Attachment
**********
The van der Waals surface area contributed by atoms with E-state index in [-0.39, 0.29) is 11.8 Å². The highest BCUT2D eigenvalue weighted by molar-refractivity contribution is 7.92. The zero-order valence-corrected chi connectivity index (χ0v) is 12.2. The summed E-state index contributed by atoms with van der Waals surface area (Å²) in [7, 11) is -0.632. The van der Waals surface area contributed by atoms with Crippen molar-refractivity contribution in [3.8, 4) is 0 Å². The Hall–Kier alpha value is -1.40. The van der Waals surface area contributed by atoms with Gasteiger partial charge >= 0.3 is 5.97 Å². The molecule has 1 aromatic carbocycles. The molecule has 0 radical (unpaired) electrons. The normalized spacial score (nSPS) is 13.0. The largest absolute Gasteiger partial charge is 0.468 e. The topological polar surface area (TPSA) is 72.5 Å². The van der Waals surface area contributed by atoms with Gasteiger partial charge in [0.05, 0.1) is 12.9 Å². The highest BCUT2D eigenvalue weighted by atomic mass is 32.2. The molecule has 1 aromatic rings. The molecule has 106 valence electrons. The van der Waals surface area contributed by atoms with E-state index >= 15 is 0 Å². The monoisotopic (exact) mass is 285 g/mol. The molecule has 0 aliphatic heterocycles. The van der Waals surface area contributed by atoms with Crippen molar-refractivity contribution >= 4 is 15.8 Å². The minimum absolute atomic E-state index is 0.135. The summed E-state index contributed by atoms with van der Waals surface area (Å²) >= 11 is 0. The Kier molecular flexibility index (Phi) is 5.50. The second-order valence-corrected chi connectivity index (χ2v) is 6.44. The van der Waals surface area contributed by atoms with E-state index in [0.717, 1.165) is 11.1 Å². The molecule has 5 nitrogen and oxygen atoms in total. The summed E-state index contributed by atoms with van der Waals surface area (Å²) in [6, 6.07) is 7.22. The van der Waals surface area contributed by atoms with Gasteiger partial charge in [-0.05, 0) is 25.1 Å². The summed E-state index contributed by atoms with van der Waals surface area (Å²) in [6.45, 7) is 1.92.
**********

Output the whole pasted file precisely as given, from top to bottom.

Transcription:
The van der Waals surface area contributed by atoms with E-state index in [-0.39, 0.29) is 11.8 Å². The highest BCUT2D eigenvalue weighted by molar-refractivity contribution is 7.92. The zero-order valence-corrected chi connectivity index (χ0v) is 12.2. The summed E-state index contributed by atoms with van der Waals surface area (Å²) in [7, 11) is -0.632. The van der Waals surface area contributed by atoms with Crippen molar-refractivity contribution in [3.8, 4) is 0 Å². The Hall–Kier alpha value is -1.40. The van der Waals surface area contributed by atoms with Gasteiger partial charge >= 0.3 is 5.97 Å². The molecule has 1 aromatic carbocycles. The molecule has 0 radical (unpaired) electrons. The normalized spacial score (nSPS) is 13.0. The largest absolute Gasteiger partial charge is 0.468 e. The topological polar surface area (TPSA) is 72.5 Å². The van der Waals surface area contributed by atoms with Gasteiger partial charge in [0.05, 0.1) is 12.9 Å². The highest BCUT2D eigenvalue weighted by atomic mass is 32.2. The molecule has 1 aromatic rings. The molecule has 106 valence electrons. The van der Waals surface area contributed by atoms with E-state index >= 15 is 0 Å². The monoisotopic (exact) mass is 285 g/mol. The molecule has 0 aliphatic heterocycles. The van der Waals surface area contributed by atoms with Crippen molar-refractivity contribution >= 4 is 15.8 Å². The minimum absolute atomic E-state index is 0.135. The summed E-state index contributed by atoms with van der Waals surface area (Å²) >= 11 is 0. The Kier molecular flexibility index (Phi) is 5.50. The second-order valence-corrected chi connectivity index (χ2v) is 6.44. The van der Waals surface area contributed by atoms with E-state index in [0.717, 1.165) is 11.1 Å². The molecule has 5 nitrogen and oxygen atoms in total. The summed E-state index contributed by atoms with van der Waals surface area (Å²) in [6, 6.07) is 7.22. The van der Waals surface area contributed by atoms with Gasteiger partial charge in [-0.05, 0) is 25.1 Å². The summed E-state index contributed by atoms with van der Waals surface area (Å²) in [6.45, 7) is 1.92.